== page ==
Posted July 26, 2007on:
I wanted to share some links that I’ve had whiling away in mental compartments, waiting for a neat crook to be placed in. It never materialised so, here you go.
I have not posted about my beloved BBC Radio 3 for some time. I neglected it only to be punished by sharp heart spasms when I saw that I had missed a “Town and Country” themed “Words and Music” and a radio play of Gilgamesh and Wilde’s An Ideal Husband on Drama 3. Well, never mind. There are Shakespeare celebrations of which to partake: a “semi-staged” Glyndebourne production of Verdi’s Macbeth, backed by London Philharmonic orchestra and conducted by Vladimir Jurowski. The conductor described it as a piece that “challenges opera”.
This week’s Essay featured Ian Sansom, a “self-confessed bibliomaniac” who, from Monday to Thursday, set out to explore the historical background and culture of the “condition”. Last part airs tonight 6:00 PM eastern but all are available for a week afterwards, as usual.
Drama on 3 is all about Shakespeare as well. Last week’s offering was an adaptation of Tom Stoppard’s Rosencrantz and Guildenstern are Dead (still available for the usual 7 days after airing) and this Sunday it is The Two Gentleman of Valasna adapted from a Shakespeare play of a similar name. It’s set and therefore was in India with an all Indian cast so that makes it all the more intriguing, yes?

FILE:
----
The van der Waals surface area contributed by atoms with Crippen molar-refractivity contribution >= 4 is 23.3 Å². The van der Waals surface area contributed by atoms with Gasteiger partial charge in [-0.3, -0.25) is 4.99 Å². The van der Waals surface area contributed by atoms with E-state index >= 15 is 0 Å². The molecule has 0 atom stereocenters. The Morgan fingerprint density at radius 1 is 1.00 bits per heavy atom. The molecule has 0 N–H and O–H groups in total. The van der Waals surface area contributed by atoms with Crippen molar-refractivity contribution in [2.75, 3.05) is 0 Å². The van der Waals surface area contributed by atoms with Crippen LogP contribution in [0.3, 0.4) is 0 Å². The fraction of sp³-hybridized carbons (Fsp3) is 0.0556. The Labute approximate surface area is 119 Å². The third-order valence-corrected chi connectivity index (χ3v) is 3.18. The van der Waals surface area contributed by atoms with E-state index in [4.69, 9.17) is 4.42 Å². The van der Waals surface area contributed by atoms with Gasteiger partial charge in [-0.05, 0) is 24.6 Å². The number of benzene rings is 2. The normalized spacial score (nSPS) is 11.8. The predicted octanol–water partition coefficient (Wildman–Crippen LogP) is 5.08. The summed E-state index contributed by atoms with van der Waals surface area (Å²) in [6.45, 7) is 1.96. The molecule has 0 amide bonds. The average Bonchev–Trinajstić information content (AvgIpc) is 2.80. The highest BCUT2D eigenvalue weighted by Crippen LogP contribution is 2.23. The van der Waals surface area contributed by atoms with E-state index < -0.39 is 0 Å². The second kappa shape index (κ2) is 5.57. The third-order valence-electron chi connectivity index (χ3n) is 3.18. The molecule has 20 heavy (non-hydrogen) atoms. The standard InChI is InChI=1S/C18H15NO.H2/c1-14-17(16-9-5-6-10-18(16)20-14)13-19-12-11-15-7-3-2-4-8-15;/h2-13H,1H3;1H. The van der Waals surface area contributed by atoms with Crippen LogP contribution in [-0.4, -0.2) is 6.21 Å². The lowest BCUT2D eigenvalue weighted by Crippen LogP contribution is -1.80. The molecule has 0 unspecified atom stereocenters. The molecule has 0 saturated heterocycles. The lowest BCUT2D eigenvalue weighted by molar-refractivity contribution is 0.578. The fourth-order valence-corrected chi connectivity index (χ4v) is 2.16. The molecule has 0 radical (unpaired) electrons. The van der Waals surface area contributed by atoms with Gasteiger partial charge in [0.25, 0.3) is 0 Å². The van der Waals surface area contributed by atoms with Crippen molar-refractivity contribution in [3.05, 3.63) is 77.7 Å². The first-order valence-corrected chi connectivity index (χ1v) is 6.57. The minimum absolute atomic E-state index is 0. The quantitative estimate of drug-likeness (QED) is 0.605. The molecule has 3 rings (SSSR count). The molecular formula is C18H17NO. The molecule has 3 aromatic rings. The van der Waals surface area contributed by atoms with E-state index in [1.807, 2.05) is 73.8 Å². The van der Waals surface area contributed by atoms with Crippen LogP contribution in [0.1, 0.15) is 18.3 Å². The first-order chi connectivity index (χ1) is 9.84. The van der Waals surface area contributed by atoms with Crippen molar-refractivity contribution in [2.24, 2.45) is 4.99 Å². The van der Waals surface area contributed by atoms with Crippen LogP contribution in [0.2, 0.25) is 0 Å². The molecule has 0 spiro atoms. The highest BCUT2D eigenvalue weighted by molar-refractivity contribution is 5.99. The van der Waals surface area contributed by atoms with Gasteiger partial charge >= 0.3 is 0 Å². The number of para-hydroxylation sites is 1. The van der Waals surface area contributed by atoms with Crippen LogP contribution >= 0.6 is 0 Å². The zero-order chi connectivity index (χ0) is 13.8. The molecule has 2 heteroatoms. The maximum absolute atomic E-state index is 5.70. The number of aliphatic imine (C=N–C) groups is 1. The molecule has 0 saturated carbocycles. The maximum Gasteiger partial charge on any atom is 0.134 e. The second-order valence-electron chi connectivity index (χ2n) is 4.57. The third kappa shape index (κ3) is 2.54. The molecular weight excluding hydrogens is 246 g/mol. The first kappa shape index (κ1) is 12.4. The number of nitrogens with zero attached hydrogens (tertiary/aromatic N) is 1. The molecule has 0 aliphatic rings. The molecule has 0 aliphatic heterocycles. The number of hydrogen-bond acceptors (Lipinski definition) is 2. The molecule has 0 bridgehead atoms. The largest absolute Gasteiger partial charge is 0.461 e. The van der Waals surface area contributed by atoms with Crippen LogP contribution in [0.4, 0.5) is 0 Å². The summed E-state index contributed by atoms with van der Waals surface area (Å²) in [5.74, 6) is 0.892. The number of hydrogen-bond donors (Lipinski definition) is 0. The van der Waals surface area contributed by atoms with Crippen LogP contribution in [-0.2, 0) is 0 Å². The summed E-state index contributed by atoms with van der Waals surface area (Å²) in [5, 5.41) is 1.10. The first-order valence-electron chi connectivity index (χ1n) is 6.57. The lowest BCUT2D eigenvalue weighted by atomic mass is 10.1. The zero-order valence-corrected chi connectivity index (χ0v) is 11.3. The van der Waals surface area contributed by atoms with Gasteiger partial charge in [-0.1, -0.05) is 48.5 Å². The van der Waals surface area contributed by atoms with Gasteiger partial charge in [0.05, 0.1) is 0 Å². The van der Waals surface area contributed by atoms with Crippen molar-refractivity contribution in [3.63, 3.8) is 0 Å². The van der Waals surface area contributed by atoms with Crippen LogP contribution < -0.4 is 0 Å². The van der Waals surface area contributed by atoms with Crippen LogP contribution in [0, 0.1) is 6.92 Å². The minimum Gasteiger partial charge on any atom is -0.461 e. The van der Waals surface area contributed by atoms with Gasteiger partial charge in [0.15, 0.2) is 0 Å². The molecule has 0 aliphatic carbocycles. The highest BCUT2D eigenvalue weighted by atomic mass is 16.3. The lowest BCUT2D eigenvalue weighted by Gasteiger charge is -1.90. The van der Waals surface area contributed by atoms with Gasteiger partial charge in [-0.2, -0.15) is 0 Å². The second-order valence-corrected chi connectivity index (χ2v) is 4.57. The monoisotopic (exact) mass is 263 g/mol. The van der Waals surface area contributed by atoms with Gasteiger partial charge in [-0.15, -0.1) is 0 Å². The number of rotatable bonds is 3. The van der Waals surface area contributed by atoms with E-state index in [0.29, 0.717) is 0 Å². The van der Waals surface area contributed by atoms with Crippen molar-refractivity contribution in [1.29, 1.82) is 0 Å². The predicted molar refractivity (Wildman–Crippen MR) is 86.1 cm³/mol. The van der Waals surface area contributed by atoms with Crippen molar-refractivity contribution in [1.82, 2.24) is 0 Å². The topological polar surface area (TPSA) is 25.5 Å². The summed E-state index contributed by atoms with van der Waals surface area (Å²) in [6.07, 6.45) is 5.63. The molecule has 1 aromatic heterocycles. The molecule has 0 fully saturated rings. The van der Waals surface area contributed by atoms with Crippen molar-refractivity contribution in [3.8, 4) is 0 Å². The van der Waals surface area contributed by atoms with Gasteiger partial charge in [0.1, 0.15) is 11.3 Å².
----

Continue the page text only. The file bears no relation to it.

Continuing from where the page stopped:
Last week on “Word and Music” was a childhood themed affair complete with poetry by Sylvia Plath, prose by William Golding and music from Rufus Wainwright and Schumann. This Sunday’s schedule makes a leap to the beast, so look forward to lots of goodies from Ted Hughes, Lewis Carrol and Elizabeth Bishop. All audio links require Real Player.
We move from England to France. Last week at A Different Stripe a little catalogue having to do with everything French, from food to literature to art, was made available for download as a small commemoration for Bastille Day. It’s an orgy of goodies, trust me. Of course I scrolled down for my beloved classics and mooned at all the novels I have yet to buy. I only have four from the lot so far, but my Dundy should be on its way and Dirt For Art’s Sake has made me eye Flaubert and Madame Bovary: A Double Portrait with new interest. (I know, I know: me and a biographical study? Stranger things have happened.)
Finally we have a sale! Poking around the Yale Press blog and website led me to its 50% off sale. This is quite a catch as many university press books are notoriously expensive. Their catalogues do tend to be diverse and interesting though. Sure enough my eyes snagged on Intrigue by Allan Hepburn, a book all about British, Irish and American spy fiction: how its responded to “historical contingencies” and why one finds them so attractive. Solovoki just sounds rather awesome: “Located in the northernmost reaches of Russia, the islands of Solovki are among the most remote in the world. And yet from the Bronze Age through the twentieth century, the islands have attracted an astonishing cast of saints and scoundrels, soldiers and politicians.” I’m attracted to Mary Through the Centuries primarily because of the detail of the Martini painting that graces the cover. And for the performing arts there’s Sleeping Beauty, a Legend in Progress by Tim Scholl.
Those are only from the “Humanities” section. The opportunity of getting a uni press book for $20 is thrilling. I usually have to spare my pocket and borrow from the library.